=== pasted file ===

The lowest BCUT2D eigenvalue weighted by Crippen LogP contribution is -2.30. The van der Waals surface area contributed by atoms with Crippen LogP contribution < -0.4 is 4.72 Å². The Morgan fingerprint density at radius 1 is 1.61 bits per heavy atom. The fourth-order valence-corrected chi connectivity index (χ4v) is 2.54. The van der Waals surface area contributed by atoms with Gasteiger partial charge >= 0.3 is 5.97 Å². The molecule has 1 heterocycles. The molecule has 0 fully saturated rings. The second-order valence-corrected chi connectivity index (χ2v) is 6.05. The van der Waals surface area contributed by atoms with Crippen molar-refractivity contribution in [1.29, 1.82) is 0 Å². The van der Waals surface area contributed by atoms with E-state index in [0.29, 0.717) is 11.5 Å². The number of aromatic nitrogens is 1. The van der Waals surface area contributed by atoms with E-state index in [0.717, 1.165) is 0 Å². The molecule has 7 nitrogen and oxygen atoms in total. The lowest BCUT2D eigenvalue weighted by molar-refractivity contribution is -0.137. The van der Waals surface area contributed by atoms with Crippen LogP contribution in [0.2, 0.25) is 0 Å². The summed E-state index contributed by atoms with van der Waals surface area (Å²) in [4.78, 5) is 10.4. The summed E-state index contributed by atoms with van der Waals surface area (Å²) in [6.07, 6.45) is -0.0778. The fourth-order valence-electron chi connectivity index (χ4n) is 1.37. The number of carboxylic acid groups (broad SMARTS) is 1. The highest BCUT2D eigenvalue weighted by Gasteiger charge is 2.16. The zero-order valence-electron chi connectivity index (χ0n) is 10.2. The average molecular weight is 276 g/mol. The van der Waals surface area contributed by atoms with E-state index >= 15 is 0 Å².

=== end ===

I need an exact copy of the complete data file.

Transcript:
The lowest BCUT2D eigenvalue weighted by Crippen LogP contribution is -2.30. The van der Waals surface area contributed by atoms with Crippen LogP contribution < -0.4 is 4.72 Å². The Morgan fingerprint density at radius 1 is 1.61 bits per heavy atom. The fourth-order valence-corrected chi connectivity index (χ4v) is 2.54. The van der Waals surface area contributed by atoms with Gasteiger partial charge >= 0.3 is 5.97 Å². The molecule has 1 heterocycles. The molecule has 0 fully saturated rings. The second-order valence-corrected chi connectivity index (χ2v) is 6.05. The van der Waals surface area contributed by atoms with Crippen molar-refractivity contribution in [1.29, 1.82) is 0 Å². The van der Waals surface area contributed by atoms with E-state index in [0.29, 0.717) is 11.5 Å². The number of aromatic nitrogens is 1. The van der Waals surface area contributed by atoms with E-state index in [0.717, 1.165) is 0 Å². The molecule has 7 nitrogen and oxygen atoms in total. The lowest BCUT2D eigenvalue weighted by molar-refractivity contribution is -0.137. The van der Waals surface area contributed by atoms with Crippen LogP contribution in [0.2, 0.25) is 0 Å². The summed E-state index contributed by atoms with van der Waals surface area (Å²) in [4.78, 5) is 10.4. The summed E-state index contributed by atoms with van der Waals surface area (Å²) in [6.07, 6.45) is -0.0778. The fourth-order valence-electron chi connectivity index (χ4n) is 1.37. The number of carboxylic acid groups (broad SMARTS) is 1. The highest BCUT2D eigenvalue weighted by Gasteiger charge is 2.16. The zero-order valence-electron chi connectivity index (χ0n) is 10.2. The average molecular weight is 276 g/mol. The van der Waals surface area contributed by atoms with E-state index >= 15 is 0 Å².